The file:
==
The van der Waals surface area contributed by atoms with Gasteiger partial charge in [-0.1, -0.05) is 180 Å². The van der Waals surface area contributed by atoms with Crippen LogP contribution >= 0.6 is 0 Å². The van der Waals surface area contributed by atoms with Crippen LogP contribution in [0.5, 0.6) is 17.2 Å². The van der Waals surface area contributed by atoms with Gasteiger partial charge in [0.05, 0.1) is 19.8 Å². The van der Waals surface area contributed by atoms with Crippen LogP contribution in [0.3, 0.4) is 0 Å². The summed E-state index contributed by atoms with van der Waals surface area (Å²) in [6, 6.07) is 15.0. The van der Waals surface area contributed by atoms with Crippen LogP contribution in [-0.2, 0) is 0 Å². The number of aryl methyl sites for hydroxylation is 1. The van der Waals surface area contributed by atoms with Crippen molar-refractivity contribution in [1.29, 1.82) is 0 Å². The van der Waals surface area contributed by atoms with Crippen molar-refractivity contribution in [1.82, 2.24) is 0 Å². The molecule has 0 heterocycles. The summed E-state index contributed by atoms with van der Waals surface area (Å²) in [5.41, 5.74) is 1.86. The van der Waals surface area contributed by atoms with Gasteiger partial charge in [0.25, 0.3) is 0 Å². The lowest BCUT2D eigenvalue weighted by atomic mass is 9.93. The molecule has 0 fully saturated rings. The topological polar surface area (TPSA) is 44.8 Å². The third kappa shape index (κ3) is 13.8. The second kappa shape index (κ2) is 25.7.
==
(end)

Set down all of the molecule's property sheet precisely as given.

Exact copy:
The van der Waals surface area contributed by atoms with Gasteiger partial charge in [-0.1, -0.05) is 180 Å². The van der Waals surface area contributed by atoms with Crippen LogP contribution >= 0.6 is 0 Å². The van der Waals surface area contributed by atoms with Crippen LogP contribution in [0.5, 0.6) is 17.2 Å². The van der Waals surface area contributed by atoms with Gasteiger partial charge in [0.05, 0.1) is 19.8 Å². The van der Waals surface area contributed by atoms with Crippen LogP contribution in [0.3, 0.4) is 0 Å². The summed E-state index contributed by atoms with van der Waals surface area (Å²) in [6, 6.07) is 15.0. The van der Waals surface area contributed by atoms with Crippen LogP contribution in [-0.2, 0) is 0 Å². The number of aryl methyl sites for hydroxylation is 1. The van der Waals surface area contributed by atoms with Crippen molar-refractivity contribution in [1.29, 1.82) is 0 Å². The van der Waals surface area contributed by atoms with Crippen molar-refractivity contribution in [1.82, 2.24) is 0 Å². The molecule has 0 heterocycles. The summed E-state index contributed by atoms with van der Waals surface area (Å²) in [5.41, 5.74) is 1.86. The van der Waals surface area contributed by atoms with Gasteiger partial charge in [0.25, 0.3) is 0 Å². The lowest BCUT2D eigenvalue weighted by atomic mass is 9.93. The molecule has 0 fully saturated rings. The topological polar surface area (TPSA) is 44.8 Å². The third kappa shape index (κ3) is 13.8. The second kappa shape index (κ2) is 25.7.